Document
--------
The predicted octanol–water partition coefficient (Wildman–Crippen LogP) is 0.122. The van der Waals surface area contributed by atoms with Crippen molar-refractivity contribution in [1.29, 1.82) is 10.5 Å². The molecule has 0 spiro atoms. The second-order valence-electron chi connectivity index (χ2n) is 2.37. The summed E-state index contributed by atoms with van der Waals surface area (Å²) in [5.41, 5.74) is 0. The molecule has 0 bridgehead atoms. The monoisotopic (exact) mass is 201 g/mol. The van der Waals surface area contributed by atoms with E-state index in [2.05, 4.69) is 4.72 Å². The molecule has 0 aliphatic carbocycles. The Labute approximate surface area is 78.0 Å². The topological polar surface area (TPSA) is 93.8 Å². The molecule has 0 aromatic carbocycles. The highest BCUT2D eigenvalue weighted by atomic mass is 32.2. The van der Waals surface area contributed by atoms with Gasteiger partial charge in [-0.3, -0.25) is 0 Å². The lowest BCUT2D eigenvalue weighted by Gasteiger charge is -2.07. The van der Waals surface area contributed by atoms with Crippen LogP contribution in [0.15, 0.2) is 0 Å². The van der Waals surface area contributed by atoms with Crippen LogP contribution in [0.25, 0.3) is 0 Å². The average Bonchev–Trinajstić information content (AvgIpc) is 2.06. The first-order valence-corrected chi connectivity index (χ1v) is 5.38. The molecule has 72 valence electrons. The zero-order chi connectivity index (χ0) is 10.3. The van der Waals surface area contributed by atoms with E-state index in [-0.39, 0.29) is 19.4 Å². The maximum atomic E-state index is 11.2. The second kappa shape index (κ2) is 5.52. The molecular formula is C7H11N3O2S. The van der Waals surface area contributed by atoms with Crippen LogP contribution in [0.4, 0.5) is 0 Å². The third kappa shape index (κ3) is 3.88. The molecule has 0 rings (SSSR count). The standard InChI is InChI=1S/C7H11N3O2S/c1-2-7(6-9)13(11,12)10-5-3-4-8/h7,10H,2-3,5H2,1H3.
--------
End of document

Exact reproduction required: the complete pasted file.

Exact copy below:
The predicted octanol–water partition coefficient (Wildman–Crippen LogP) is 0.122. The van der Waals surface area contributed by atoms with Crippen molar-refractivity contribution in [1.29, 1.82) is 10.5 Å². The molecule has 0 spiro atoms. The second-order valence-electron chi connectivity index (χ2n) is 2.37. The summed E-state index contributed by atoms with van der Waals surface area (Å²) in [5.41, 5.74) is 0. The molecule has 0 bridgehead atoms. The monoisotopic (exact) mass is 201 g/mol. The van der Waals surface area contributed by atoms with E-state index in [2.05, 4.69) is 4.72 Å². The molecule has 0 aliphatic carbocycles. The Labute approximate surface area is 78.0 Å². The topological polar surface area (TPSA) is 93.8 Å². The molecule has 0 aromatic carbocycles. The highest BCUT2D eigenvalue weighted by atomic mass is 32.2. The van der Waals surface area contributed by atoms with Gasteiger partial charge in [-0.3, -0.25) is 0 Å². The lowest BCUT2D eigenvalue weighted by Gasteiger charge is -2.07. The van der Waals surface area contributed by atoms with Crippen LogP contribution in [0.15, 0.2) is 0 Å². The van der Waals surface area contributed by atoms with Crippen LogP contribution in [0.25, 0.3) is 0 Å². The average Bonchev–Trinajstić information content (AvgIpc) is 2.06. The first-order valence-corrected chi connectivity index (χ1v) is 5.38. The molecule has 72 valence electrons. The zero-order chi connectivity index (χ0) is 10.3. The van der Waals surface area contributed by atoms with E-state index in [-0.39, 0.29) is 19.4 Å². The maximum atomic E-state index is 11.2. The second kappa shape index (κ2) is 5.52. The molecular formula is C7H11N3O2S. The van der Waals surface area contributed by atoms with Crippen LogP contribution in [0.4, 0.5) is 0 Å². The third kappa shape index (κ3) is 3.88. The molecule has 0 rings (SSSR count). The standard InChI is InChI=1S/C7H11N3O2S/c1-2-7(6-9)13(11,12)10-5-3-4-8/h7,10H,2-3,5H2,1H3.